Cate Mackenzie

Posts, podcasts and pictures

Double Standards, Libya and…Melons

Just in time for the weekend, here’s a round-up of some articles and podcasts to keep you informed. Do you have any suggestions? Please post them in the comments!

First up, Caitlin Boyce is heavily critical of the process surrounding rape trials in her article on the recently dismissed Dominique Strauss-Khan case. As she notes, the person bringing the rape charge is very often subject to character assassination – but as she then highlights, “When a robbery is reported, one can’t imagine the police waiting to investigate until they have established whether your past boyfriends have ever been in trouble with the law, or whether you’ve ever lied on an insurance application form.”

Next up is a BBC article that looks into the claim, “I’m not fat, I’m pregnant!” It may seem to be at the ‘fluffy’ end of the news spectrum, but also serves to highlight the huge disparity in maternal health care; while women in the UK are told not to be so greedy, expectant mothers in South Africa are simply aiming to survive.

With Gaddafi in the headlines as the rebels take Tripoli, it is very easy to caricature and lampoon the man with the traveling tent. In an audio interview, Jane Kinninmont of Chatham House and Nabila Ramdani, a freelance journalist, discuss the (future) role of women in Libya – pointing out that while Libya has the highest female literacy rate in North Africa, respect is still lacking.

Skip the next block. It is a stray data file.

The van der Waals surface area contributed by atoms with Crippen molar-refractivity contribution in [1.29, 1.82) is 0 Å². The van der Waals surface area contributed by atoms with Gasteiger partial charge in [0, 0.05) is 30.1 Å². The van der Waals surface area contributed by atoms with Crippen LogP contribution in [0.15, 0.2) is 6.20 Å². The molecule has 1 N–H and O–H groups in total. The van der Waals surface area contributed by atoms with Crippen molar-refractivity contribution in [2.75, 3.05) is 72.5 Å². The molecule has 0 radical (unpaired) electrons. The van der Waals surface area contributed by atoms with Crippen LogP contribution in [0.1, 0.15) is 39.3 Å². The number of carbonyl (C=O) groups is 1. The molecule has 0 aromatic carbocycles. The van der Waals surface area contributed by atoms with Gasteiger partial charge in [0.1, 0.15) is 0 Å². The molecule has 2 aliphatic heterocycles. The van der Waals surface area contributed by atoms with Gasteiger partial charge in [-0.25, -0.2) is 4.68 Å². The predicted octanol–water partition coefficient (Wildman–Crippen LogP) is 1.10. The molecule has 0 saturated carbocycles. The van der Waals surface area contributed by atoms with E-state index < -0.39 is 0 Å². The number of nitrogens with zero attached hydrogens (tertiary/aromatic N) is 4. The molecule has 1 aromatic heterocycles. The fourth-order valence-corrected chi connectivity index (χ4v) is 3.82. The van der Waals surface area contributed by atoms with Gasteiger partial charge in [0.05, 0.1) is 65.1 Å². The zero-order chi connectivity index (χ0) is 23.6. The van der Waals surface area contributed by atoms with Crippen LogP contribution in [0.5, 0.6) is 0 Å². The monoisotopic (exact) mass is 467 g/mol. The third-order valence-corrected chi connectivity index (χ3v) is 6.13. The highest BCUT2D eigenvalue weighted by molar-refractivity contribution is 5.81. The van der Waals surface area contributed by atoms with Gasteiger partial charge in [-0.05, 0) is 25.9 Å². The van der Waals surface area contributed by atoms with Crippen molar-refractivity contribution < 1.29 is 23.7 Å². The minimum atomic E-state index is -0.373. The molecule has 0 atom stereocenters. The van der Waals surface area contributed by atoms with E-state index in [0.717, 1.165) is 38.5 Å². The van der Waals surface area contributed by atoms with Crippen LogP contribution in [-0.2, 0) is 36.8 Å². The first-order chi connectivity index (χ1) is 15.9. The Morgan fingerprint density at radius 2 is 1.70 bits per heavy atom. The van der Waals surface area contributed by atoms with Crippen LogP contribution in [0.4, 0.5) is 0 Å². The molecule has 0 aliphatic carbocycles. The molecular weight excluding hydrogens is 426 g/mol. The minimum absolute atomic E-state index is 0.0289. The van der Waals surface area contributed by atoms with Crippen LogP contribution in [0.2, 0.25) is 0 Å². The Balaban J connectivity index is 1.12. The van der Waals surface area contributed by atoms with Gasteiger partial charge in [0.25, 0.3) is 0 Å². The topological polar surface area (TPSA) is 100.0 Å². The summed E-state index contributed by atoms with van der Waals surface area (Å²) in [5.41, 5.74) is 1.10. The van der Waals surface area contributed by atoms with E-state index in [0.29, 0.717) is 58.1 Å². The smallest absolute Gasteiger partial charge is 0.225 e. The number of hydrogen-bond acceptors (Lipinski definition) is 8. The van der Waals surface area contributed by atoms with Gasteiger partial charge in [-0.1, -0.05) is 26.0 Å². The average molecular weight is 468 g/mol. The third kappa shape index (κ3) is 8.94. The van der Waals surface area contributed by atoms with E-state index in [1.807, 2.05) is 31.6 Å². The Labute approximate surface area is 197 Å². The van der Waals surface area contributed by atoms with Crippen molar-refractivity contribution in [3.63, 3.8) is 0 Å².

As the US Presidential Race gathers momentum, focus is on Romney, Newt, Obama and Huntsman – what about the whirlwind of the last election, Sarah Palin? She has reporters devoted to her every move but has not yet declared herself… will she? Should she? The members of the ‘Palin Industrial Complex’ care a lot. Should you?

…and finally, just for the title: “Turkmenistan: Famous Melons Named for President.” Available here.

Originally published here by the Foreign Policy Association.



This entry was posted on August 26, 2011 by in Posts and tagged , , .

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